FDG-PET for Measurement of Brain Metabolism

This blog describes the technique of FDG-PET in measuring brain metabolism in patients in the inter-ictal continuum..


  • PET is co-registered to T1 MRI images.
  • 10% color gradation (blue [hypo], green, yellow, red [hyper])
  • cerebellum set to yellow
  • measure maximum standardized uptake value (SUVmax)
    • Regions:
      • mesial temporal
      • basal ganglia
      • thalamic
      • neo-cortex (frontal, temporal, parietal, occipital)
    • SUVmax = voxel of highest SUV for a specified region
    • SUV = ratio of radioactivity per voxel expressed as concentration (megaBeckquerel/Kg) divided by injected dose of radiation/Kg body mass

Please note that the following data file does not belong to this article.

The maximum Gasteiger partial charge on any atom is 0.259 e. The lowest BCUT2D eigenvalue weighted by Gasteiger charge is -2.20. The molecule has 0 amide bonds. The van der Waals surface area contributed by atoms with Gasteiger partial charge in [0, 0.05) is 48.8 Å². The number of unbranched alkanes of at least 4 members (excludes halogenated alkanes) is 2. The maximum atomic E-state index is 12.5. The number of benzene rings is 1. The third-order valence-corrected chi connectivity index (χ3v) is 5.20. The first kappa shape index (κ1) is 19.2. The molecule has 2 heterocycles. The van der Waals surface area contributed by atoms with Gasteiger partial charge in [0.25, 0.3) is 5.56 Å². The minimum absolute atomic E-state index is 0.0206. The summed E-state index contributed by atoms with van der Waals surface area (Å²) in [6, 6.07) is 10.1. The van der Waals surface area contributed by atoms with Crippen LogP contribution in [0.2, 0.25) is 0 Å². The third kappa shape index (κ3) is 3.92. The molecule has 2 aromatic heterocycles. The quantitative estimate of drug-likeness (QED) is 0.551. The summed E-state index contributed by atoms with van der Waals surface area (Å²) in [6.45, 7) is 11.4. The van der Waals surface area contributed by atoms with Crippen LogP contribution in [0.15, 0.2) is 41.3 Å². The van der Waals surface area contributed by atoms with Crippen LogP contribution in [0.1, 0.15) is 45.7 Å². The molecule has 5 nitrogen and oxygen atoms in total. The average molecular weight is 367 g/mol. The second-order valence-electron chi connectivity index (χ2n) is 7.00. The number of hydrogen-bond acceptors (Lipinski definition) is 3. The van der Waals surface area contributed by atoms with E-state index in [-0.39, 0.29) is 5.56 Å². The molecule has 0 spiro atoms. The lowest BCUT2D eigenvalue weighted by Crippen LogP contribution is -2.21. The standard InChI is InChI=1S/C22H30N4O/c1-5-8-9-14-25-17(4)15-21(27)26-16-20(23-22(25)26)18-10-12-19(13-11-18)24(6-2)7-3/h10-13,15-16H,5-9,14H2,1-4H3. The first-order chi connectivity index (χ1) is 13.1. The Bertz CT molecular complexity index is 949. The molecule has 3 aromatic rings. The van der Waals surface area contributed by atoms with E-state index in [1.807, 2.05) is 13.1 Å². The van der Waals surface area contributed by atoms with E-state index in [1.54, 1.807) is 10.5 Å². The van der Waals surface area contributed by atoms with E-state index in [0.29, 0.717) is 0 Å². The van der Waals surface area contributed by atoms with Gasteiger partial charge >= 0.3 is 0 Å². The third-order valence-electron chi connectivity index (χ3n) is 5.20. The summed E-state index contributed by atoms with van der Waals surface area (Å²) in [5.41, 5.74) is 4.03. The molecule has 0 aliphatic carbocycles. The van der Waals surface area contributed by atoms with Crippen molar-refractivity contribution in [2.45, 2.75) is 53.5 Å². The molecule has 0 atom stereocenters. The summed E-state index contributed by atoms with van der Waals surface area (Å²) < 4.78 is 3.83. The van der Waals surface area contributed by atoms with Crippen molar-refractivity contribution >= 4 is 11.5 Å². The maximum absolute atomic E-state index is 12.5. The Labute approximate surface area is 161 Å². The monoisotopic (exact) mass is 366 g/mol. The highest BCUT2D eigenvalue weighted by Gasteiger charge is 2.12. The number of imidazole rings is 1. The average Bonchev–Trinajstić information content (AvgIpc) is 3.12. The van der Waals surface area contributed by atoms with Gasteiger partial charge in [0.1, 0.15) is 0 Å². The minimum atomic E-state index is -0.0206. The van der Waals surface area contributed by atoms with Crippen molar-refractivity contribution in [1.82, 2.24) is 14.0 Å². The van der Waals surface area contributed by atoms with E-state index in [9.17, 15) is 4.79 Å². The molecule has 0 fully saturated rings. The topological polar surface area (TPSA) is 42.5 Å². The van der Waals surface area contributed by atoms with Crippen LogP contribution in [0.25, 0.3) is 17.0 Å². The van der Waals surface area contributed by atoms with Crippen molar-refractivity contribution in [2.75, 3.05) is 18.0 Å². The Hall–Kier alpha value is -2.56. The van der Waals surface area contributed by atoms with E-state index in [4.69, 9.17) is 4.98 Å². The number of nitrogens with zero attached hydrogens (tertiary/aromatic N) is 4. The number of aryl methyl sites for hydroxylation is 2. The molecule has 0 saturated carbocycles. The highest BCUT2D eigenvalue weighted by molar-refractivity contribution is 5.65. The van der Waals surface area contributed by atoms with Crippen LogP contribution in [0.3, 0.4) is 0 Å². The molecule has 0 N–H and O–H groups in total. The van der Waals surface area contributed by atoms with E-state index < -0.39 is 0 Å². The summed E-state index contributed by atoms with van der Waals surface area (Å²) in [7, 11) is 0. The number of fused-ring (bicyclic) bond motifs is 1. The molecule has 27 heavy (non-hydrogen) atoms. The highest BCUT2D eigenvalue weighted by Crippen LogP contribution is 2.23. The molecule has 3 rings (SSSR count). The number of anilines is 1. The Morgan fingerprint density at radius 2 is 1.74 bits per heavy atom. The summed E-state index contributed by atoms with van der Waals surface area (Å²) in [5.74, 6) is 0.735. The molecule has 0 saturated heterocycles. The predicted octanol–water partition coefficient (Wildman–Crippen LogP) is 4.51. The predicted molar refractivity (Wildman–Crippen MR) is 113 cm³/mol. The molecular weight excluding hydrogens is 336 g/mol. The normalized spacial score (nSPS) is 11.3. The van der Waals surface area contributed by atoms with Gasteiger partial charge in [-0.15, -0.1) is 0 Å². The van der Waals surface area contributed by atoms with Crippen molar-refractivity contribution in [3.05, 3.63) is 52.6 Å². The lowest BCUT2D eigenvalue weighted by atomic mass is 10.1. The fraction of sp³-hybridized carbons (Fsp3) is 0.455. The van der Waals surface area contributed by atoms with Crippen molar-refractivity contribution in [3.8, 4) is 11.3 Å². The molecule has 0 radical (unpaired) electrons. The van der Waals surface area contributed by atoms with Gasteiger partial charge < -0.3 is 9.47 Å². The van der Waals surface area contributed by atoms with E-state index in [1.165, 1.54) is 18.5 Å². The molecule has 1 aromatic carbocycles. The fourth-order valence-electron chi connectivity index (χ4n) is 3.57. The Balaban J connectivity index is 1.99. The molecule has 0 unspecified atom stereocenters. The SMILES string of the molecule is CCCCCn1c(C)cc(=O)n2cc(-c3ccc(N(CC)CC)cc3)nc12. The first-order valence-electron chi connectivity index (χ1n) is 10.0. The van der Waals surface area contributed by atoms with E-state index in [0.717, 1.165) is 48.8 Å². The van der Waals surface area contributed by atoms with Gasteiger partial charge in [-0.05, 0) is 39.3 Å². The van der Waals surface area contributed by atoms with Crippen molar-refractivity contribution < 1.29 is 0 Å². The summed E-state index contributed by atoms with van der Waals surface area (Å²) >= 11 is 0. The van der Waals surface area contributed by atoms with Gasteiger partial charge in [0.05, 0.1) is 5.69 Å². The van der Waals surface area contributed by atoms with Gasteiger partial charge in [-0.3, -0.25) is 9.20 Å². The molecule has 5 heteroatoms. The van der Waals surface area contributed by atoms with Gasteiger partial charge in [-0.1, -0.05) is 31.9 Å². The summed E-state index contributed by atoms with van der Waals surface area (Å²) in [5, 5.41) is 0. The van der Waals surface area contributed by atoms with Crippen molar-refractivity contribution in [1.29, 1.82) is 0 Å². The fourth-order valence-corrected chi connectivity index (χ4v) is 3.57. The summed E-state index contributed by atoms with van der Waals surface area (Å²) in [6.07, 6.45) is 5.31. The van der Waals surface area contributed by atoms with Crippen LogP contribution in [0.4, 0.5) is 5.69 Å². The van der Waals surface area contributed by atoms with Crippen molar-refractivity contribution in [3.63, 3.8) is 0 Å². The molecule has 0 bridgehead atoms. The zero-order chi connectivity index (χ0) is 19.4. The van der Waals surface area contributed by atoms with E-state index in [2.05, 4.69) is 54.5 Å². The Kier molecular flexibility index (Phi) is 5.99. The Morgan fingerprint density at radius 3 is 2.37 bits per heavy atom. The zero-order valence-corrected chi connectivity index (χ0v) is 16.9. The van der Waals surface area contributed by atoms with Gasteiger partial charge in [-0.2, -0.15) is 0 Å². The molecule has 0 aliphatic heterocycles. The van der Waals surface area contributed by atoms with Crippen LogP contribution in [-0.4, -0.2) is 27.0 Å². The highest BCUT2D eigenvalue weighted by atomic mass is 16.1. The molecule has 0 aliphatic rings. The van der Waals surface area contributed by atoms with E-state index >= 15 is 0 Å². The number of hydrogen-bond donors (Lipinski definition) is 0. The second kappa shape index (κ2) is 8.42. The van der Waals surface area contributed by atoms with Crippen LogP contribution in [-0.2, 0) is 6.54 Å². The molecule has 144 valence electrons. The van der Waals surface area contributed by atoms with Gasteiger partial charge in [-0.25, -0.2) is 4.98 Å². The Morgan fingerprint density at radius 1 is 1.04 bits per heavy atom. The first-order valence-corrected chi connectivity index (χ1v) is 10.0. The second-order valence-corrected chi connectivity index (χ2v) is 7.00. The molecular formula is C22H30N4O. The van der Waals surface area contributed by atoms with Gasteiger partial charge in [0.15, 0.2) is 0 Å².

• Options for reference? (reference SUVmax or rSUVmax)
    • internal control:  20% relative difference in SUVmax
    • if focal:  use contralateral homologous region
    • cerebellum:  compare to total cerebellar SUVmax
    • if bilateral:  50% increase of SUVmax relative to cerebellum
  • classify hyper- / hypometabolism as
    • focal (single region)
    • regional (extends to subcortical / adjacent)
    • or diffuse (bilateral)











Renard, D. et al. “Teaching Neuroimages: FDG-PET In Progressive Supranuclear Palsy”. Neurology74.14 (2010): e60-e60.

Struck, Aaron F. et al. “Metabolic Correlates Of The Ictal-Interictal Continuum: FDG-PET During Continuous EEG”. Neurocritical Care 24.3 (2016): 324-331.

Hypertonic Solution as Treatment for ICP Crisis in ESRD


Transtentorial herniation:  acute unresponsiveness, decline in GCS >=2 pts with uni- or bilateral pupillary dilatation and loss of reactivity to light, and increase in ICP >20mmHg in acomatose patient x 5 mints +/- change in pupillary sie and reactivity.